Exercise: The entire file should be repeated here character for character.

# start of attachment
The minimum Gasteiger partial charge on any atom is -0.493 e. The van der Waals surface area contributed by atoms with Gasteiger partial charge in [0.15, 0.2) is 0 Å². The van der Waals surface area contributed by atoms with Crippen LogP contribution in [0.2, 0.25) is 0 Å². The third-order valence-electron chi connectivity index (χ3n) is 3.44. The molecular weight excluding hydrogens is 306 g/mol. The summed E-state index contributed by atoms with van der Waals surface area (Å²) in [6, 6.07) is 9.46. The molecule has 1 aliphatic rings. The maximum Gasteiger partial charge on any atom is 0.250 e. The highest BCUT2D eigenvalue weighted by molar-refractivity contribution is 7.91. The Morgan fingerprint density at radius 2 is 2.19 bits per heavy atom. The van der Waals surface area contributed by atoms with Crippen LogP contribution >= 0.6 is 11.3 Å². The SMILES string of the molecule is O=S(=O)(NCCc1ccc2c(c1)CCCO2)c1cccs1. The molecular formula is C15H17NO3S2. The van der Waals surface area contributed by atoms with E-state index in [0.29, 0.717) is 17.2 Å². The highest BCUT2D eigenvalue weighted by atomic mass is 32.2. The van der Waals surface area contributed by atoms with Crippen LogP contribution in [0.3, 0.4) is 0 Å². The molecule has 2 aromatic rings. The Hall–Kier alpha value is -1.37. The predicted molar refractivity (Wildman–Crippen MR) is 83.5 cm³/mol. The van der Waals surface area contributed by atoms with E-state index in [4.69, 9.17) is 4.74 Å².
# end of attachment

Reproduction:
The minimum Gasteiger partial charge on any atom is -0.493 e. The van der Waals surface area contributed by atoms with Gasteiger partial charge in [0.15, 0.2) is 0 Å². The van der Waals surface area contributed by atoms with Crippen LogP contribution in [0.2, 0.25) is 0 Å². The third-order valence-electron chi connectivity index (χ3n) is 3.44. The molecular weight excluding hydrogens is 306 g/mol. The summed E-state index contributed by atoms with van der Waals surface area (Å²) in [6, 6.07) is 9.46. The molecule has 1 aliphatic rings. The maximum Gasteiger partial charge on any atom is 0.250 e. The highest BCUT2D eigenvalue weighted by molar-refractivity contribution is 7.91. The Morgan fingerprint density at radius 2 is 2.19 bits per heavy atom. The van der Waals surface area contributed by atoms with Crippen LogP contribution >= 0.6 is 11.3 Å². The SMILES string of the molecule is O=S(=O)(NCCc1ccc2c(c1)CCCO2)c1cccs1. The molecular formula is C15H17NO3S2. The van der Waals surface area contributed by atoms with E-state index in [0.29, 0.717) is 17.2 Å². The highest BCUT2D eigenvalue weighted by atomic mass is 32.2. The van der Waals surface area contributed by atoms with Crippen LogP contribution in [0.3, 0.4) is 0 Å². The molecule has 2 aromatic rings. The Hall–Kier alpha value is -1.37. The predicted molar refractivity (Wildman–Crippen MR) is 83.5 cm³/mol. The van der Waals surface area contributed by atoms with E-state index in [4.69, 9.17) is 4.74 Å².